The Allure of the Matcha Latte & How to Make a Perfect Cup of Matcha
Matcha is having a good year. If you are unfamiliar with Matcha, it’s a powdered green tea made famous by Japanese Zen monks. It has been used for centuries to create a sense of calm and focused alertness in both meditation and mindful living. We’ve been seeing all kinds of recipes lately using Matcha in sweets, hot drinks, and cocktails. Matcha is also showing up more and more in coffee shops and cafés. Even Starbucks now features a Teavana Green Tea Latte made with Matcha (and a whopping 40 grams of sugar per 12 oz cup). Though I’m familiar with traditionally brewed Matcha, which creates a naturally creamy, frothy, sweet, umami, and tremendously satisfying cup of opaque green tea, I was inspired by the Americanized recipes using Matcha. I set out to make an Arogya-style Matcha Latte, made with homemade almond milk and our ceremonial grade Matcha.
In my Matcha latte research, many recipes seemed wildly misinformed about Matcha tea basics. Some suggested boiling the Matcha in the milk or pouring boiling hot milk/water over the Matcha. This was surprising because if there’s one thing to know about Matcha, it’s that low temperature water is essential. Boiling hot water on any green tea will produce a bitter brew, and the same goes for Matcha. To make a proper cup of Matcha, it’s important to use water no hotter than 175° F.
Once I understood the basics of Matcha latte preparation I set out to make my own recipe. I tried several different variations; some with sweetener, some without, some with frothed milk, some with whisked milk, some with half water/half milk, some with all milk, some with cocoa, and some with extra Matcha. My kitchen became a science laboratory with all the different kinds of lattes lined up for taste comparison. No matter the variation, however, I was consistently disappointed. It’s not that the Matcha lattes weren’t good, in fact each one was sweet, creamy, nutty and delivered the sense of mindful concentration that Matcha is famous for. However, with each frothy green concoction, I felt like the milk, sweetener or cocoa obscured the best parts of Matcha. Good Matcha tea is creamy, nutty, complex, grassy, sweet yet savory, light and uplifting, with notes of dark chocolate. Buried under milk and sweetener, the Matcha became a flat undertone, reminiscent of the complexity of Matcha but lacking the overtones that usually delight my palate. While Matcha lattes may be a good introduction to Matcha for the American palate, I’m content to keep whisking up my Matcha plain and simple.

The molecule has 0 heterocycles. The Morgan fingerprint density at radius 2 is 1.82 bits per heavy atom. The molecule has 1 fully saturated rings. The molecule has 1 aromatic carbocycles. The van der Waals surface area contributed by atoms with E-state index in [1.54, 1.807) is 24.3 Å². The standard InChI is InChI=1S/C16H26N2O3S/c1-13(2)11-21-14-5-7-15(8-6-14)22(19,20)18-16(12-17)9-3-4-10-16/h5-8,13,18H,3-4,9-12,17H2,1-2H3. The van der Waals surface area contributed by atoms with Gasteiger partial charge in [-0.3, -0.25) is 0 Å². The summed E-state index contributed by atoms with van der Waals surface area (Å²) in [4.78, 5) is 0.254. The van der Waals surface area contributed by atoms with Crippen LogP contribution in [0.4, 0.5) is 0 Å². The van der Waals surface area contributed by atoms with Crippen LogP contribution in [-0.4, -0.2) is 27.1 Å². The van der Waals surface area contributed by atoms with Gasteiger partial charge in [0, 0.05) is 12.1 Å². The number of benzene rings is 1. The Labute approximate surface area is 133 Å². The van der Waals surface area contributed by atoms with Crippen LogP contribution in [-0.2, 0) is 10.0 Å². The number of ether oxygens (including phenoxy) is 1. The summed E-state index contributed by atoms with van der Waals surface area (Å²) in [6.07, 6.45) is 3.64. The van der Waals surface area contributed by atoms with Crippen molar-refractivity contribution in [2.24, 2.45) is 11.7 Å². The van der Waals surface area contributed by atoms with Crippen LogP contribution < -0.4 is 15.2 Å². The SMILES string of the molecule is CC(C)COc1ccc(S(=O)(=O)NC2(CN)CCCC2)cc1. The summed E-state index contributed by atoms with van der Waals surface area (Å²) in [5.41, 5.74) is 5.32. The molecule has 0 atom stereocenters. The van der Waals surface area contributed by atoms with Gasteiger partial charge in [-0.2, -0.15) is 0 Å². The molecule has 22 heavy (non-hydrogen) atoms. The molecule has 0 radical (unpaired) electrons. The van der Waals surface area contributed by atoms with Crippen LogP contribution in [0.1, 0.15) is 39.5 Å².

Traditional Matcha Preparation
Preparing Matcha may seem elaborate with its bamboo utensils and precise water temperature, but once you get the hang of it, whisking up a bowl of Matcha tea is a delightful and delicious ritual. If you’d like to make Matcha with the traditional utensils you can find them in our store or on our website.
1. Gather your ceremonial grade Matcha, a flat-bottomed bowl, a bamboo whisk, a matcha spoon or teaspoon, a small sifter, and 8oz of 175°F water.
2. With the sifter set over the bowl, measure two scoops of Matcha (or one teaspoon) into the sifter.
3. Sift into a fine powder to remove any clumps.
4. Pour a little water into the bowl, just enough to form a smooth paste.
5. Gently whisk until smooth.
6. Pour the rest of the water into the bowl.
7. Moving at the wrist, whisk the tea as fast as you can in “W” shaped movements, without touching the bottom of the bowl.
8. Voila! Now you have a frothy bowl of delicious Matcha tea ready to be enjoyed straight out of the bowl…
… or poured into cups to share with friends.
by Chloe Bolton
photos by Chloe Bolton & Sophie Slater